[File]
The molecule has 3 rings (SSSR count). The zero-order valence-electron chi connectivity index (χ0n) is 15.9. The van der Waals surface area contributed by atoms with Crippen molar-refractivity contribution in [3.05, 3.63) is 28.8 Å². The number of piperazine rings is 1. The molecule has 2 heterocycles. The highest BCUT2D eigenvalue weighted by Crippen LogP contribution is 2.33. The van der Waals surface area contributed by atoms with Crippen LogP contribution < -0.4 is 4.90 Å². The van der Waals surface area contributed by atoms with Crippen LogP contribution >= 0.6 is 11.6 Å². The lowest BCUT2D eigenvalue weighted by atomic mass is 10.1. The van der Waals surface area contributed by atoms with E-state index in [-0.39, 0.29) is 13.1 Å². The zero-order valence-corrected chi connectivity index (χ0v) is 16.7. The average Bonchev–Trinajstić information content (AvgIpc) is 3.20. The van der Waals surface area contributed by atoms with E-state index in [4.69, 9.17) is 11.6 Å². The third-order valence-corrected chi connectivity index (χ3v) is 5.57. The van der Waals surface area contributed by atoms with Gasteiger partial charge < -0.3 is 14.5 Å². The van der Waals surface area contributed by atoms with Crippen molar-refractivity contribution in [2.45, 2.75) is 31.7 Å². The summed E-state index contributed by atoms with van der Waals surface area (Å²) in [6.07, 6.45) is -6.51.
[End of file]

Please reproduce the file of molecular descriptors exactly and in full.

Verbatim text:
The molecule has 3 rings (SSSR count). The zero-order valence-electron chi connectivity index (χ0n) is 15.9. The van der Waals surface area contributed by atoms with Crippen molar-refractivity contribution in [3.05, 3.63) is 28.8 Å². The number of piperazine rings is 1. The molecule has 2 heterocycles. The highest BCUT2D eigenvalue weighted by Crippen LogP contribution is 2.33. The van der Waals surface area contributed by atoms with Crippen LogP contribution < -0.4 is 4.90 Å². The van der Waals surface area contributed by atoms with Crippen LogP contribution >= 0.6 is 11.6 Å². The lowest BCUT2D eigenvalue weighted by atomic mass is 10.1. The van der Waals surface area contributed by atoms with E-state index in [-0.39, 0.29) is 13.1 Å². The zero-order valence-corrected chi connectivity index (χ0v) is 16.7. The average Bonchev–Trinajstić information content (AvgIpc) is 3.20. The van der Waals surface area contributed by atoms with E-state index in [4.69, 9.17) is 11.6 Å². The third-order valence-corrected chi connectivity index (χ3v) is 5.57. The van der Waals surface area contributed by atoms with Gasteiger partial charge < -0.3 is 14.5 Å². The van der Waals surface area contributed by atoms with Crippen molar-refractivity contribution in [2.45, 2.75) is 31.7 Å². The summed E-state index contributed by atoms with van der Waals surface area (Å²) in [6.07, 6.45) is -6.51.